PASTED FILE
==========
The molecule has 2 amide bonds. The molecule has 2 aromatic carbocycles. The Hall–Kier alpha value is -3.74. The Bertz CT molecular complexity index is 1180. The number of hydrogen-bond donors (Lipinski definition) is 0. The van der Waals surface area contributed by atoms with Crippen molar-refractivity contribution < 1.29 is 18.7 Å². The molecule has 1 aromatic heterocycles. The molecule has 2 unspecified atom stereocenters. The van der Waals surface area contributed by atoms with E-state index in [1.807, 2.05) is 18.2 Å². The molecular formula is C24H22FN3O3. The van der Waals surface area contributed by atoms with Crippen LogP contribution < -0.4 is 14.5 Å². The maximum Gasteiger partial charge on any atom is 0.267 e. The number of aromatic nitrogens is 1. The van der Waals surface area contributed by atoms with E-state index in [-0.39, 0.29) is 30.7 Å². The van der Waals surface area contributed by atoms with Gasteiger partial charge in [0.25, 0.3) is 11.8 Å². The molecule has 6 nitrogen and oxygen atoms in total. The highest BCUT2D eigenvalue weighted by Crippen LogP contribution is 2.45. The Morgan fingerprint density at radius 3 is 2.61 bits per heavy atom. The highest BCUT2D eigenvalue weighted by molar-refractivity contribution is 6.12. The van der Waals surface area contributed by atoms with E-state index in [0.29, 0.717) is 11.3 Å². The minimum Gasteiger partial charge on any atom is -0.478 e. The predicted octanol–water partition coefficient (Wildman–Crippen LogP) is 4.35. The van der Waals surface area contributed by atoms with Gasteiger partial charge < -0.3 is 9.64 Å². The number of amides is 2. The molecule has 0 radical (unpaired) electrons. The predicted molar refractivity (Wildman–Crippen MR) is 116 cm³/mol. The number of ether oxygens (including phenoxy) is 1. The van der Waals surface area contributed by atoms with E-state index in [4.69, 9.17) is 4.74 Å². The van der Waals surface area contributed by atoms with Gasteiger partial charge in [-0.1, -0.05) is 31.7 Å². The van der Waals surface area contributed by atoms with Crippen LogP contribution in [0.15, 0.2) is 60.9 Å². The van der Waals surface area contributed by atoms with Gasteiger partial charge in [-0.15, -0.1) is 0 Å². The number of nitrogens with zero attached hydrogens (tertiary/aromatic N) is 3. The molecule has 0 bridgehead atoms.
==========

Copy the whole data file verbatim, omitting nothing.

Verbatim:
The molecule has 2 amide bonds. The molecule has 2 aromatic carbocycles. The Hall–Kier alpha value is -3.74. The Bertz CT molecular complexity index is 1180. The number of hydrogen-bond donors (Lipinski definition) is 0. The van der Waals surface area contributed by atoms with Crippen molar-refractivity contribution < 1.29 is 18.7 Å². The molecule has 1 aromatic heterocycles. The molecule has 2 unspecified atom stereocenters. The van der Waals surface area contributed by atoms with E-state index in [1.807, 2.05) is 18.2 Å². The molecular formula is C24H22FN3O3. The van der Waals surface area contributed by atoms with Crippen LogP contribution < -0.4 is 14.5 Å². The maximum Gasteiger partial charge on any atom is 0.267 e. The number of aromatic nitrogens is 1. The van der Waals surface area contributed by atoms with E-state index in [-0.39, 0.29) is 30.7 Å². The van der Waals surface area contributed by atoms with Gasteiger partial charge in [0.25, 0.3) is 11.8 Å². The molecule has 6 nitrogen and oxygen atoms in total. The highest BCUT2D eigenvalue weighted by Crippen LogP contribution is 2.45. The Morgan fingerprint density at radius 3 is 2.61 bits per heavy atom. The highest BCUT2D eigenvalue weighted by molar-refractivity contribution is 6.12. The van der Waals surface area contributed by atoms with E-state index in [0.29, 0.717) is 11.3 Å². The minimum Gasteiger partial charge on any atom is -0.478 e. The predicted octanol–water partition coefficient (Wildman–Crippen LogP) is 4.35. The van der Waals surface area contributed by atoms with Gasteiger partial charge < -0.3 is 9.64 Å². The number of amides is 2. The molecule has 0 radical (unpaired) electrons. The predicted molar refractivity (Wildman–Crippen MR) is 116 cm³/mol. The number of ether oxygens (including phenoxy) is 1. The van der Waals surface area contributed by atoms with E-state index in [4.69, 9.17) is 4.74 Å². The van der Waals surface area contributed by atoms with Gasteiger partial charge in [-0.1, -0.05) is 31.7 Å². The van der Waals surface area contributed by atoms with Crippen LogP contribution in [0.15, 0.2) is 60.9 Å². The van der Waals surface area contributed by atoms with Gasteiger partial charge in [-0.15, -0.1) is 0 Å². The number of nitrogens with zero attached hydrogens (tertiary/aromatic N) is 3. The molecule has 0 bridgehead atoms.